There are so many choices of eggs on the shelves that even I get confused at times. I've decided to break down the different types of eggs, labels, wording and what it all means to help you as a consumer. There's a few categories of eggs you will see on the shelf at any basic grocery store.
1. USDA Eggs
2. Certified Organic Eggs
3. Free Range Eggs
4. Cage Free Eggs
- Cage free with access to the pasture
- Cage Free & Organic
- Cage free organic with sunlight barn & porches
- Cage free organic with access roam free, nest and perch in a covered barn & outdoor access ( I wish I made this up but it came off of an egg carton label)
5. Pasture Raised Eggs
USDA Eggs are the basic food grade eggs which pass government tests to be sold to consumers as food. They have a grading system. They are locked up in cages, wings and beaks cut off (to prevent the chickens from eating each other as feed) and the conditions are extremely bad.
Grade AA – have thick, firm whites, yolks are high and round, and are best for frying or poaching (most common)
Grade A – are similar to AA eggs, except for the whites are slightly less firm (most common)
Grade B – have thinner whites and a flatter yolk, and are commonly used for liquid, frozen, dry egg products, or scrambles (often what you find in food service, prepacked foods and hotels)
Certified Organic Eggs- This pertains to the feed that they are giving the chickens. This means their food is certified organic (non gmo, because certified organic can not be GMO) It does not account for the condition the chickens are kept in. You must look at the label to ensure it also says- cage free, free range or pasture raised organic to know they are not in a cage.
Free Range Eggs- the USDA requires that free-range eggs come from chickens that have some access to a small, fenced patch of cement (which they may or may not use). Free-range chickens might eat non-organic feed and are sometimes given antibiotics or other drugs. They have to have access to outdoors but there is not a determined set amount of time.
--Organically raised chickens must be free range by organic standards BUT not all free range chickens must be organic. Look for Organic Free Range Eggs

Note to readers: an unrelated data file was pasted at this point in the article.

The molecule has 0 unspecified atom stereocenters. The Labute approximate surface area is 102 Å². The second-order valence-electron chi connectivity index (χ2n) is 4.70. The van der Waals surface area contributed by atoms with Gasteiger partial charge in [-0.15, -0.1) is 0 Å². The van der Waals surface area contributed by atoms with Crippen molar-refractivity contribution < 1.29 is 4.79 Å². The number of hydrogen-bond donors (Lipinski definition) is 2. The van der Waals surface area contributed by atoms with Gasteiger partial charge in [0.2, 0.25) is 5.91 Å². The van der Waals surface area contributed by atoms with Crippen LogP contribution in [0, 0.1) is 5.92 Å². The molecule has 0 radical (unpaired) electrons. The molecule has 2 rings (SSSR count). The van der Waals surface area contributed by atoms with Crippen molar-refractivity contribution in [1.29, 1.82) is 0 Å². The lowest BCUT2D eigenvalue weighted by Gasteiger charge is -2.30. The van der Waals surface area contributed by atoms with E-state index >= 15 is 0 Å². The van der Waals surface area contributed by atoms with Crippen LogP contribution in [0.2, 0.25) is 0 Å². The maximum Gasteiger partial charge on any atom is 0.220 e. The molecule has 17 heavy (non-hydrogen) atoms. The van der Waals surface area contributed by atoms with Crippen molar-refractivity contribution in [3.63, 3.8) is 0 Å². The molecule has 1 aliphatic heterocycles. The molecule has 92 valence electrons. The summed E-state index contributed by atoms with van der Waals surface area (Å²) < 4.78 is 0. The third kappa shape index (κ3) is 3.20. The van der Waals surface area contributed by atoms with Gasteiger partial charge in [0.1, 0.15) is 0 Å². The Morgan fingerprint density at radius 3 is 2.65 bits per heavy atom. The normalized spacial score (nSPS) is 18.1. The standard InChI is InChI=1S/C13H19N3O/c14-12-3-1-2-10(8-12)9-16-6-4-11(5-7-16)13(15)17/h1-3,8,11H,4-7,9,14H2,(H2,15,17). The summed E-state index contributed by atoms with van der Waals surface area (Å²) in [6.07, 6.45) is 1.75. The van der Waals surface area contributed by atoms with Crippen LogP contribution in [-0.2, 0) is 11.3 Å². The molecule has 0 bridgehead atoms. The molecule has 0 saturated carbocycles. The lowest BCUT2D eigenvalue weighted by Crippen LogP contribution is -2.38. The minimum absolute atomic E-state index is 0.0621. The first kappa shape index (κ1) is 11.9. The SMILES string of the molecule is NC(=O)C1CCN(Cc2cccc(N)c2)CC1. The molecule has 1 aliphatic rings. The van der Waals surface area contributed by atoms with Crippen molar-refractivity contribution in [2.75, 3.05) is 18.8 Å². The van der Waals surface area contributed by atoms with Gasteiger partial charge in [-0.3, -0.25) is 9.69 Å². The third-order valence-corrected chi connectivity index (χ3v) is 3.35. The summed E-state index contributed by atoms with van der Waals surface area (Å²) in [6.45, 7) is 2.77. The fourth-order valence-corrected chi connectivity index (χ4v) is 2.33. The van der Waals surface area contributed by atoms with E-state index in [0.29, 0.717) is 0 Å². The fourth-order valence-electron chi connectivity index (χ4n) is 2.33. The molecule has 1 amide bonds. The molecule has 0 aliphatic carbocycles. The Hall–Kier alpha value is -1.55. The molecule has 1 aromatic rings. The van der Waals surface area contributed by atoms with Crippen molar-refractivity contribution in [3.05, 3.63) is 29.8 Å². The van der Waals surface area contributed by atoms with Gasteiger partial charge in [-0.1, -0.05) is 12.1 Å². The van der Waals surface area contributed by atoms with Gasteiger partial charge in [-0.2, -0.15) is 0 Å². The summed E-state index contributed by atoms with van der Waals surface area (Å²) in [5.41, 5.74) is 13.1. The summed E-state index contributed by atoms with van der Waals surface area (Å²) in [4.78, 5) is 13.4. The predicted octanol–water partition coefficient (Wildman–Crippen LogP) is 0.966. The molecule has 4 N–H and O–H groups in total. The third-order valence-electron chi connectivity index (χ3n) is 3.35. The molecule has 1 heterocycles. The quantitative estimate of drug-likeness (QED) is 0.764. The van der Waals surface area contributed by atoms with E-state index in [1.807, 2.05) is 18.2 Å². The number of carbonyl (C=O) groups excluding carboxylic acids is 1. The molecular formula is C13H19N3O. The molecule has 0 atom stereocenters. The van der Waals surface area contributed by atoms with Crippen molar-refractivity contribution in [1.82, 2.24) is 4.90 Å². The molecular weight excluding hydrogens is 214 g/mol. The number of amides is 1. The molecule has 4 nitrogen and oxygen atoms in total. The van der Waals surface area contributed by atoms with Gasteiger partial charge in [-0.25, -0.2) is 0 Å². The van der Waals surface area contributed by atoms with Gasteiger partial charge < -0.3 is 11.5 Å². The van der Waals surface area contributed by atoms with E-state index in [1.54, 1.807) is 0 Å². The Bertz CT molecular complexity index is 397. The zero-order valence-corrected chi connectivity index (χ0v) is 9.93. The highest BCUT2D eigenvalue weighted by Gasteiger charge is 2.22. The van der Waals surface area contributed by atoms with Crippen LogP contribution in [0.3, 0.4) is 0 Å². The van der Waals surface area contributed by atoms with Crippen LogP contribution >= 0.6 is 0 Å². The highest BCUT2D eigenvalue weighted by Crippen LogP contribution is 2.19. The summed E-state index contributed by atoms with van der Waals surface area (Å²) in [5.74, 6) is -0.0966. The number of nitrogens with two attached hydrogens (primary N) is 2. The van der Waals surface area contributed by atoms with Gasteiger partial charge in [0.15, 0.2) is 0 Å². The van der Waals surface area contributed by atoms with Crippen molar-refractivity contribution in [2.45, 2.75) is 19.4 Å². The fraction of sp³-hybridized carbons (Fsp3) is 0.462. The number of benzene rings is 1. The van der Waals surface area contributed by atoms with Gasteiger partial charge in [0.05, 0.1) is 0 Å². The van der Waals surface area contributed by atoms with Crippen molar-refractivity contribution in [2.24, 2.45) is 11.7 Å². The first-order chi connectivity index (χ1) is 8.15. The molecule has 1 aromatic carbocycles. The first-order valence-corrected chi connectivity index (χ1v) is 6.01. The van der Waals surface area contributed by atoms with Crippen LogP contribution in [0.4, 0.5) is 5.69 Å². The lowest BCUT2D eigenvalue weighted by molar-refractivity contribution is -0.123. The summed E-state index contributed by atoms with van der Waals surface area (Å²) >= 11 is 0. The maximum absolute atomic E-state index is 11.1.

*** Caveat- Organic certification can be costly for a small farm. Many small humanely raised farms who practice biodynamic farming can not spend the money on this certification. However, they are the best farms to buy your eggs , meat & produce from. If you physically meet your farmer at a market, farm or side of the road there's a good chance they are one of these farms. If you are buying them off of the shelf you should look for a certified organic raised label.
Cage Free Eggs- These chickens are not locked up in cages- they can supposedly spread their wings and lay eggs in nests- however they can be in tight quarters in a hen house with little to no access to sunlight. They experience many of the same issues that basic grade chickens have because of the tight quarters.
Pasture Raised Eggs- These chickens have access to the pasture meaning they are not kept in small quarters inside of a hen house but legally there is no set time that they can be outside according to the USDA "they have access to the outdoors for an undetermined period each day" So how do you know? Well there is a certifying organizationHumane Farm Animal Care (HFAC) "Pasture raised" HFAC certification requires 108 square feet per bird, and for the chickens to be outdoors year-round in rotating fields, with shelter only to protect them from very inclement weather or from predators. They must have 8 hours of continuous artificial or natural light and 6 hours of darkness everyday. Feed and lighting patterns must be recorded. Perches must be accessible during the day and night times. You can read more details here Nesting Hens.